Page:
Yin and yang are two foundational concepts in traditional Chinese medicine that help to explain the balance of all things in life. Many Westerners recognize the yin-yang symbol, but often don’t realize its deeper significance.
Yin and Yang are two complementary, yet opposing forces that make up the whole of every organism, and all aspects of life. Yin encompasses "feminine" qualities like rest, nourishment, stillness, receptivity, coolness, etc., as opposed to the more warm and action-oriented, "masculine" nature of yang. Yin cannot exist without yang and vice versa; everything contains both halves, and "the work," is finding balance between the two, in all areas of life.
Within the body, “yin” functions would include those which help to regulate fluid balance, as well as our thermoregulatory mechanisms that help to cool the body (and yes, the kidneys are largely involved when we’re working with yin and yang).
When one side of the yin-yang balance is greater than the other, this naturally minimizes and decreases the other side. Similarly, when one side becomes smaller, this naturally enhances and strengthens the other side.
Aggressive treatments, like chemotherapy and radiation (which are very yang in nature) are exhaustive to the body’s yin, creating a pattern of imbalance called “yin deficiency.”
Because the body is lacking in cooling and hydrating mechanisms when there’s a yin deficiency, the body experiences the opposite: warm and dry (yang) symptoms such dry mouth, dry throat, hot flashes, insomnia, night sweats, and dry skin, hair and nails.
Treatments for yin deficiency include customized acupuncture protocols to stimulate the body’s yin functions, diet modifications, and certain Chinese herbal formulas to help cool and lubricate the body from the inside out.
If you’re a breast cancer survivor looking for relief from side effects, like hot flashes, joint pain, or radiation fibrosis, we encourage you to give acupuncture a try! It’s important to seek out a licensed and experienced acupuncturist. Feel free to give our Houston acupuncture clinic a call for more information or book an appointment here.
If you suffer from peripheral neuropathy, you likely know the horrors of walking barefoot on a cold, hard surface, like a tile floor. The resulting pain or numbness can feel almost unbearable.
Peripheral neuropathy is a common concern that we see here in our Houston acupuncture clinic, and it occurs when damaged nerves in the peripheral nervous system cause burning, tingling, or even a lack of sensation - usually in the hands and feet. Both Western and Eastern medicine offer solutions for peripheral neuropathy, and it’s important for people to be aware of their varying options.
What Causes Peripheral Neuropathy & How is it Most Commonly Treated?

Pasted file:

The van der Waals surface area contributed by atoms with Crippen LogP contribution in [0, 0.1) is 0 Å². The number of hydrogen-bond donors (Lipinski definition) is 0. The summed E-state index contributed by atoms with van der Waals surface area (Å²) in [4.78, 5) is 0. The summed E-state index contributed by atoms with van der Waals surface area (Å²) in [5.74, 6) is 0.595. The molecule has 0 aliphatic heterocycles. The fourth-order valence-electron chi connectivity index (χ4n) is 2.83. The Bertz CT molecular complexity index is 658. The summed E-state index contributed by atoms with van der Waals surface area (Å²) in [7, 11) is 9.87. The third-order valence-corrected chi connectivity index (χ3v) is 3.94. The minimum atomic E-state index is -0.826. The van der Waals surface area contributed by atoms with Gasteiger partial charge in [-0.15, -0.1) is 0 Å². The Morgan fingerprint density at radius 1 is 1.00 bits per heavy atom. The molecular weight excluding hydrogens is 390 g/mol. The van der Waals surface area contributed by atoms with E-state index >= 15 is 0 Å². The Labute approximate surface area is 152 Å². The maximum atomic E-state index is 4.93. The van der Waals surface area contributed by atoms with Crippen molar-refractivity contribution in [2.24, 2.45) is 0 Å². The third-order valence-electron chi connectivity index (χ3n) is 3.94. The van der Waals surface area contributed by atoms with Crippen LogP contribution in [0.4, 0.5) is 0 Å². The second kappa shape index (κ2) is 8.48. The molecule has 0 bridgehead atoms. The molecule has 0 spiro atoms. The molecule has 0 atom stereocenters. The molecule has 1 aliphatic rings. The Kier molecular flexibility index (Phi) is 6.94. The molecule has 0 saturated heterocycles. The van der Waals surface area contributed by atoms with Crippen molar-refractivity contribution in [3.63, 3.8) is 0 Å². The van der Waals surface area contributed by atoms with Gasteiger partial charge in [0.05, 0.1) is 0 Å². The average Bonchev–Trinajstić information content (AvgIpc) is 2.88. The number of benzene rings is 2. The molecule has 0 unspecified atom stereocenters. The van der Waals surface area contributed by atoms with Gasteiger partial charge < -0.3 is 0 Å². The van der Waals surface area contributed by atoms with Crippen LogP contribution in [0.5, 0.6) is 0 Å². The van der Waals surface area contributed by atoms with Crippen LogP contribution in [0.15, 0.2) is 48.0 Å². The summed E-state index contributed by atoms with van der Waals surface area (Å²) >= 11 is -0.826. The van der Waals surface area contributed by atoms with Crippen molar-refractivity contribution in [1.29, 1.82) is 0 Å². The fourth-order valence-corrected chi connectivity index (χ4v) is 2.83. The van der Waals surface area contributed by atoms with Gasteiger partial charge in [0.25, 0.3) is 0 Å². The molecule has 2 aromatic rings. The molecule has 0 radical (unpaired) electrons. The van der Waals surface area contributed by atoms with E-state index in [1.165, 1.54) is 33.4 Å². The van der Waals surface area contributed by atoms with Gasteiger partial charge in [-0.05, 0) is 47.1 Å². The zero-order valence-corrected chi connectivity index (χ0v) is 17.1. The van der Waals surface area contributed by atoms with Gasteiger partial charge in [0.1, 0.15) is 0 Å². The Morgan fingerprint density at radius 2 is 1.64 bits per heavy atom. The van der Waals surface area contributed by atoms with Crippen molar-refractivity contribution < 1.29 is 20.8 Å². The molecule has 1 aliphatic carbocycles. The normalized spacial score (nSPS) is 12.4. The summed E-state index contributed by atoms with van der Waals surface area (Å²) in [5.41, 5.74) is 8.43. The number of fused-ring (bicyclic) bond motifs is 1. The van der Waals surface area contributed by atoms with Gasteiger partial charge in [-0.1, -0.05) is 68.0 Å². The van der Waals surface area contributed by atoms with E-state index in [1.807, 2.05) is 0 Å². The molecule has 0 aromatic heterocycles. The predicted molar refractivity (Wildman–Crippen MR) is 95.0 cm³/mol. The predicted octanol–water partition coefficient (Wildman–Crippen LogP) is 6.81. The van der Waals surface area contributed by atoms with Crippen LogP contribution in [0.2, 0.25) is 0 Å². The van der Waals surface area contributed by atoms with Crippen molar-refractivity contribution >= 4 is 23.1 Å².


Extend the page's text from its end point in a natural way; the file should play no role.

Peripheral neuropathy is most frequently caused by diabetes, however, this common neurological condition can also result from thyroid disorders, certain autoimmune diseases, vitamin B12 deficiencies, infections, traumatic injuries, or exposure to toxins, heavy metals or certain kinds of drugs, like those used in chemotherapy.
The most common solutions offered by Western clinicians are anticonvulsants or mood-enchanting pharmaceutical drugs, like gabapentin, pregabalin, amitriptyline or duloxetine, which have been shown to be effective in reducing neuropathic pain. Steroids, aimed at reducing inflammation, or immunosuppressants, which reduce the activity of the nervous system, may also be offered. Some doctors even prescribe powerful painkillers, like Tramadol, which has been shown to significantly reduce pain, but, like all opiods, carries the risk of being highly addictive. These drugs, which are aimed at symptomatic management, can provide more immediate relief, but do come with a caveat: the potential for some not-so-fun side effects, including dizziness, nausea, vomiting, fatigue, swelling, weight gain and more.
Many more physicians are beginning to understand the power of nutrition, and may be able to recommend diet modifications and supplementation to reduce inflammation and support nerve health, or refer you to a nutritionist who can help with this.
The majority of research conducted today is centered around Western medicine solutions for neuropathy rather than Eastern approaches, like acupuncture, which can lead many to feeling skeptical about alternative solutions. And while more acupuncture studies are becoming available today, it’s important to understand that acupuncture and traditional Chinese medicine can sometimes be difficult to measure by Western medicine “standards,” as the core of Eastern medicine’s therapeutic effectiveness comes from the principle that every person, with their very unique constitutional make-up and environmental circumstances, has a unique set of symptoms which require a customized treatment best suited to them. The success of Eastern medicine, and the very reason for its centuries-long continuity is that doesn’t take a one-size-fits-all or “standardized” approach.
For example, if one patient is experiencing burning neuropathic pain accompanied by other symptoms, like dryness or feeling easily overheated, while another suffers from numbness, as well as extreme fatigue and swelling, a Western physician may prescribe the same medication for both, but an Eastern medicine practitioner would likely take two different approaches to treat each patient individually, as their underlying constitutional patterns are very different.
The Eastern Approach for Treating Peripheral Neuropathy